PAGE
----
As a former federal prosecutor, one who tried cases against New York Mafia bosses and the owners of Studio 54, Peter Sudler had his fill of the spotlight long ago.
So don't be surprised if you've heard little about the Sudler Cos., his family's quietly run, 107-year-old development firm, which he took over nearly 30 years ago after leaving the courtroom behind.
“My father and grandfather always had the philosophy of 'just stay under the radar,'” said Sudler, the firm's president and CEO. “And I had enough publicity when I was a prosecutor to last me forever, so I kind of just take it quietly.”
But Sudler isn't shunning the spotlight these days — in fact, he has a story he wants to tell after hunkering down during the recession: The Chatham-based firm has a ready-to-build pipeline of at least 2 to 3 million square feet of industrial space in New Jersey, after spending the last five years entitling land across its portfolio.
“We like to get out our message when we have a reason to get out our message,” said Sudler, who owns nearly 8 million square feet of commercial space.
It's a good time to be touting plans for new development. The northern and central New Jersey industrial market recorded more than 21 million square feet of leasing activity in 2013, the second-highest total in the last six years, according to the brokerage firm Cushman & Wakefield.
That brought vacancy down to 8.2 percent to begin the year, the lowest since 2009, as demand for warehouse and distribution space in the state continues to return.
Seeing those trend lines has helped Sudler Real Estate endure and evolve since its founding in 1907 by Sudler's grandfather, who started as a general contractor for restaurants in Newark.
Sudler joined the firm in 1985 following a career as an assistant U.S. Attorney and defense lawyer in New York, but only after his father forced his hand by saying he would sell the family business.
By 2008, Sudler was building around 1 million square feet annually, putting up big-box warehouses for tenants such as Tommy Hilfiger and Ford Motor Co.
But when the recession hit, “everything stopped … so we went into our management mode — just keep everything leased,” Sudler said.
The company also decided to invest in renovations at vacant properties in its portfolio, spending millions of dollars over the next several years.
Jeffrey Hale, Sudler's vice president of leasing, said the move allowed it to “go back to the marketplace with buildings that were fresh, repositioned, and be in a position to make transactions when the market turned around.”
The strategy has paid off at sites such as 8 Corporate Place, where Sudler spent $2.5 million in cash to renovate the aging, 163,000-square-foot vacant warehouse. This month, Schreiber Foods International is expected to move into the space under a lease inked last year.
Sudler's recession strategy also focused on the undeveloped land across its portfolio, moving to secure local approvals during the down years. It was a process that made good use of that time, as Sudler knows all too well that “it could take you two or three years, even in a town that wants you.”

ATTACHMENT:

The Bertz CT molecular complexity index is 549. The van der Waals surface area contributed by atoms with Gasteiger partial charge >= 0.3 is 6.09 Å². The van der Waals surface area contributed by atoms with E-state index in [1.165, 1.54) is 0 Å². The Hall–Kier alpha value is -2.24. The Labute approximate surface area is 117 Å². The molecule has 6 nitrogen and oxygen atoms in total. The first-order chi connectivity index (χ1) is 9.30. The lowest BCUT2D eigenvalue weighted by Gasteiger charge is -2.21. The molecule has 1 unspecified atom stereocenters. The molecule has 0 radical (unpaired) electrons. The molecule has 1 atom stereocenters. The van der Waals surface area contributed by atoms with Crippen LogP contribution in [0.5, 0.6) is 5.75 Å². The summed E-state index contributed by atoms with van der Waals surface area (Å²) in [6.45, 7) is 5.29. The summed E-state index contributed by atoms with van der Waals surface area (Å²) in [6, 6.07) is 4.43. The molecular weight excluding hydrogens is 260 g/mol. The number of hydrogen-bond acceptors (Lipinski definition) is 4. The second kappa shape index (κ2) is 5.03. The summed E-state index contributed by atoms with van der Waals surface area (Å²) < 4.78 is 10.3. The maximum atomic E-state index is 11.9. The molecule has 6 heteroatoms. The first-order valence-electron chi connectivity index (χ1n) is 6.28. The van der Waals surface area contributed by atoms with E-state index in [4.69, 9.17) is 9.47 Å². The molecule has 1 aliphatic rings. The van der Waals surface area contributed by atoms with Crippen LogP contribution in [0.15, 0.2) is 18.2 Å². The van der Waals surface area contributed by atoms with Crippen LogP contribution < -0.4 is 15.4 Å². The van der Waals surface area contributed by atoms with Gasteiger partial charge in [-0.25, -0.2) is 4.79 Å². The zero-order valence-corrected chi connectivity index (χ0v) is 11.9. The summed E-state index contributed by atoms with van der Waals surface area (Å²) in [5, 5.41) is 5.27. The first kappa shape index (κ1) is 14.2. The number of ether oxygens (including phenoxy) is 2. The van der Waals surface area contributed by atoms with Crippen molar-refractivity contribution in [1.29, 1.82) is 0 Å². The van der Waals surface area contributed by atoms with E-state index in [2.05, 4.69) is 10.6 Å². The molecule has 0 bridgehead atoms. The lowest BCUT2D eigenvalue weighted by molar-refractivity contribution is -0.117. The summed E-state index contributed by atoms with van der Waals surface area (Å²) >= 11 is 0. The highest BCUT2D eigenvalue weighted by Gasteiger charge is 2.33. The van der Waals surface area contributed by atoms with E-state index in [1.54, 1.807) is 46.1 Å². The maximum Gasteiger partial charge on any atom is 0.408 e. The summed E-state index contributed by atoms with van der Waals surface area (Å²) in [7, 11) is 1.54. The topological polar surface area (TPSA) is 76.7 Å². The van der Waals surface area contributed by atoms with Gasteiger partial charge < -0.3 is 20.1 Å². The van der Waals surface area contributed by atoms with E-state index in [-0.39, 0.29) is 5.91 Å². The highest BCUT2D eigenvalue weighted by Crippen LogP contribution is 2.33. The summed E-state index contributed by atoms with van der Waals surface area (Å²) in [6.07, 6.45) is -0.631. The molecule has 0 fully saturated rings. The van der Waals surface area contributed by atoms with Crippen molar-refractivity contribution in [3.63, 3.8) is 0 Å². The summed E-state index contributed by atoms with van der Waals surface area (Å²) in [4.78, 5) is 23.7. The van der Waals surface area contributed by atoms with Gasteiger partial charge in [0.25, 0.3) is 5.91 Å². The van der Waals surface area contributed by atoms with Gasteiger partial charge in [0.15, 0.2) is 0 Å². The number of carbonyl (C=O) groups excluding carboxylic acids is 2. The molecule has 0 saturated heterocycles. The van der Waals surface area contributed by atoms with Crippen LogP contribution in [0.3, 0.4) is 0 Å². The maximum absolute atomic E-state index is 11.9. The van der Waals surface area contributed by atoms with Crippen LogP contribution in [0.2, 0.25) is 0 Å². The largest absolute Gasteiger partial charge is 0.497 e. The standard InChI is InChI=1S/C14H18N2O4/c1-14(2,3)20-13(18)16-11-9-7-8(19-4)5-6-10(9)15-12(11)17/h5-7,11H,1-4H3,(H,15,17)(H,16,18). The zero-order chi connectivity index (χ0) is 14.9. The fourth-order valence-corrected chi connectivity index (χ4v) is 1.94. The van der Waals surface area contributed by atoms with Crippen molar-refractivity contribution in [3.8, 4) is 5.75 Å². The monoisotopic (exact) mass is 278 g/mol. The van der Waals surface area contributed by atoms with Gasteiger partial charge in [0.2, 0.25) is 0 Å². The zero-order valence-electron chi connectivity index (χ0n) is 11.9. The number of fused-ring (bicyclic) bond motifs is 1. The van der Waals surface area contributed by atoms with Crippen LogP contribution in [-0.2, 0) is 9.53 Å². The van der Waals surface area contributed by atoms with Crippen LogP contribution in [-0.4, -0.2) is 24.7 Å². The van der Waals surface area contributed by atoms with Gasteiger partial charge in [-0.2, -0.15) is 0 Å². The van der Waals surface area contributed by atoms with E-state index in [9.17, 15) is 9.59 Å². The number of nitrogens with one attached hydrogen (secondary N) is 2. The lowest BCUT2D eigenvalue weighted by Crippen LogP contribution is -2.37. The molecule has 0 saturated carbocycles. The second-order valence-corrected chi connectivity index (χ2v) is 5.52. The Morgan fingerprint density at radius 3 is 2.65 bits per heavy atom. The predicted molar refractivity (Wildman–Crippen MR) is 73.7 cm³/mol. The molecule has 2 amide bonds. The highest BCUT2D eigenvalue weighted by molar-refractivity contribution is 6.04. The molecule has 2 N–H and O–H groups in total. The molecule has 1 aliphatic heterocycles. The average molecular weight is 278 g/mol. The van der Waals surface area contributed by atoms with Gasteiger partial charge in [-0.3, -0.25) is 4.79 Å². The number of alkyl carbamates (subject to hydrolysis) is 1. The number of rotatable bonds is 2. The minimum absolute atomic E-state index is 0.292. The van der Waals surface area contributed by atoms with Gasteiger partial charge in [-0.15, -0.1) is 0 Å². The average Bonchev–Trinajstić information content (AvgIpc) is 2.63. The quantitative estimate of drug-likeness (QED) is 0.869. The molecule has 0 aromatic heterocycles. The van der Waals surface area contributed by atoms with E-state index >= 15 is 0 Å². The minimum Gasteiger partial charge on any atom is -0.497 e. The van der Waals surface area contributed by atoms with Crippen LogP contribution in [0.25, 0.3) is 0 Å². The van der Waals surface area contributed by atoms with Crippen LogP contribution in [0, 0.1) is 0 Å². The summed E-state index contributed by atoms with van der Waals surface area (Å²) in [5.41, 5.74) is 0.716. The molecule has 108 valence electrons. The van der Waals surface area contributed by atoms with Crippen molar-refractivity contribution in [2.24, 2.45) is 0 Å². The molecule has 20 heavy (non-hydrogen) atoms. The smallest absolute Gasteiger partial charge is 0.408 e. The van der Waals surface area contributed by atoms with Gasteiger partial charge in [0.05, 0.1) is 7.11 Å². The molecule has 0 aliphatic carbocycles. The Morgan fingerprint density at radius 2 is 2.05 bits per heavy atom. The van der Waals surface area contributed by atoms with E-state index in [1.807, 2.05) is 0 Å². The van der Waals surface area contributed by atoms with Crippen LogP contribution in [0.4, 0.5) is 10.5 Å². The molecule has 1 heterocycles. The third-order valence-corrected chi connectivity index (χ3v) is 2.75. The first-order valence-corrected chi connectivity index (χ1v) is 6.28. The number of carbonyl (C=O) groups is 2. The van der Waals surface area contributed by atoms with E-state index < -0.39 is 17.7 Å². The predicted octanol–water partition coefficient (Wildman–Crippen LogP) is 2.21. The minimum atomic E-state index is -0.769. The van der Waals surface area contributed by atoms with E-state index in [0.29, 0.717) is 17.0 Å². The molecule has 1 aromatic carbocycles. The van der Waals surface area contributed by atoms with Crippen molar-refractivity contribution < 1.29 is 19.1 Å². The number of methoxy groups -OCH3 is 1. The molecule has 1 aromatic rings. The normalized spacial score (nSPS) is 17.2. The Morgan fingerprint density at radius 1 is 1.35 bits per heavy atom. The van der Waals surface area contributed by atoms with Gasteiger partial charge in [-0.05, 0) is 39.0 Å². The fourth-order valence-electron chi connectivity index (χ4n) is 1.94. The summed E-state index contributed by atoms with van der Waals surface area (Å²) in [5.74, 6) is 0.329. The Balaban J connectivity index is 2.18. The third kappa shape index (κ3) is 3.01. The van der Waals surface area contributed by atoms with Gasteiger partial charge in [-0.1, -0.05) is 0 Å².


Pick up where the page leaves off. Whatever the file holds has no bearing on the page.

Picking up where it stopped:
“It just takes time. It's very frustrating because in the time it takes to get an approval, your market can turn, and that's what's dangerous,” Sudler said. But with entitlements in the bank, the company can tell a prospective tenant that “we can be in the dirt in 90 days if you give us a lease.'”
Today, Sudler has shovel-ready sites around the state, including parcels in its Piscataway corporate park that are approved for 90,000- and 275,000-square-foot buildings. It also has sites in Cranbury and Tinton Falls, plus a 140,000-square-foot project underway in Lakewood.
New development is picking up across the state, with 7 million square feet of new construction underway at year's end, according to Cushman & Wakefield.
But land is scarce, and having a site that's already entitled gives a major edge to a developer, said Stanley Danzig, an executive director in the brokerage firm's East Rutherford office.
“It has a much greater value, and you are at least armed to be able to do a build-to-suit, should one arise,” Danzig said. “Without fully entitled land, you're really nowhere — you're years away from being able to deliver product.”
For Sudler, having an active pipeline is due in large part to its financial flexibility. The company owns 100 percent of its portfolio, free of banks, pension funds and other institutional partners that could restrict cash flow for things such as speculative upgrades for its vacant buildings.
What's more, he estimates that 70 of the company's roughly 90 buildings carry no debt, a benefit “that saved us going through the bad times in 2008” and allows it to be flexible and competitive with prospective tenants.
Sudler also holds onto its buildings: He estimates he has sold six properties in 20 years, allowing it to keep a heavy presence in an industry that “has been good to us.” And he plans for the company “to be here for another hundred years.”
Whether that includes the fourth generation remains to be seen. Sudler's two sons, a 32-year-old Green Beret and a 30-year-old former Marine, have told him they don't want to join the family business; one is still in the military, and the other one is back in school.
Then again, Sudler had many similar conversations with his father as he was pursuing his law career.
“We'll see what happens in the future, but right now they both want to lead their own lives,” Sudler said. “And as a parent, I respect that. Sometimes you just have to get out of the way of your kids.”
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